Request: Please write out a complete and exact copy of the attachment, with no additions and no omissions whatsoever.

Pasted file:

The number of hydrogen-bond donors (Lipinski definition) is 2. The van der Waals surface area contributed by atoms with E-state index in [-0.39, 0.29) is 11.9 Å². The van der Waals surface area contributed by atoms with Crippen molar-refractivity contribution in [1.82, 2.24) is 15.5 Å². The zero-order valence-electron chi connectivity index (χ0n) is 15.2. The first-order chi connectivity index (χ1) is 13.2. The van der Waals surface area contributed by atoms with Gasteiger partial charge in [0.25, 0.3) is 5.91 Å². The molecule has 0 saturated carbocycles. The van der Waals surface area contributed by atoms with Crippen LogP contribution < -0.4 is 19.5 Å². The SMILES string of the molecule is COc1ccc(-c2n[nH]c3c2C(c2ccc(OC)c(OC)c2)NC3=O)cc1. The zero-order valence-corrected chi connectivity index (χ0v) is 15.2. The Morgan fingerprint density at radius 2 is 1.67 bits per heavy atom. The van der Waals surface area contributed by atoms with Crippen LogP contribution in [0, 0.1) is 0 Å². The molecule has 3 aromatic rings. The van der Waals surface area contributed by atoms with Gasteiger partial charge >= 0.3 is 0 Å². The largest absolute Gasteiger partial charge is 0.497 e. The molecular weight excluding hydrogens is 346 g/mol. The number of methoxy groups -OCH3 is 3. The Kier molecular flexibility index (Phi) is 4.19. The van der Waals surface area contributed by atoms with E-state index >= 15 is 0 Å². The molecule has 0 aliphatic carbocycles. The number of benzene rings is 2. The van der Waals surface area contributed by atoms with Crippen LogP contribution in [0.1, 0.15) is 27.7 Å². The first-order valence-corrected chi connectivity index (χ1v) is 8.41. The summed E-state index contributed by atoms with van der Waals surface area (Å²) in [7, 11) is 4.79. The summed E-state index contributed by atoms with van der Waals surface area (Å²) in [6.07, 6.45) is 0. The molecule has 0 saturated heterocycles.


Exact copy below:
The number of hydrogen-bond donors (Lipinski definition) is 2. The van der Waals surface area contributed by atoms with E-state index in [-0.39, 0.29) is 11.9 Å². The van der Waals surface area contributed by atoms with Crippen molar-refractivity contribution in [1.82, 2.24) is 15.5 Å². The zero-order valence-electron chi connectivity index (χ0n) is 15.2. The first-order chi connectivity index (χ1) is 13.2. The van der Waals surface area contributed by atoms with Gasteiger partial charge in [0.25, 0.3) is 5.91 Å². The molecule has 0 saturated carbocycles. The van der Waals surface area contributed by atoms with Crippen LogP contribution < -0.4 is 19.5 Å². The SMILES string of the molecule is COc1ccc(-c2n[nH]c3c2C(c2ccc(OC)c(OC)c2)NC3=O)cc1. The zero-order valence-corrected chi connectivity index (χ0v) is 15.2. The Morgan fingerprint density at radius 2 is 1.67 bits per heavy atom. The van der Waals surface area contributed by atoms with Crippen LogP contribution in [0, 0.1) is 0 Å². The molecule has 3 aromatic rings. The van der Waals surface area contributed by atoms with Gasteiger partial charge >= 0.3 is 0 Å². The largest absolute Gasteiger partial charge is 0.497 e. The molecular weight excluding hydrogens is 346 g/mol. The number of methoxy groups -OCH3 is 3. The Kier molecular flexibility index (Phi) is 4.19. The van der Waals surface area contributed by atoms with E-state index >= 15 is 0 Å². The molecule has 0 aliphatic carbocycles. The number of benzene rings is 2. The van der Waals surface area contributed by atoms with Crippen LogP contribution in [0.1, 0.15) is 27.7 Å². The first-order valence-corrected chi connectivity index (χ1v) is 8.41. The summed E-state index contributed by atoms with van der Waals surface area (Å²) in [7, 11) is 4.79. The summed E-state index contributed by atoms with van der Waals surface area (Å²) in [6.07, 6.45) is 0. The molecule has 0 saturated heterocycles.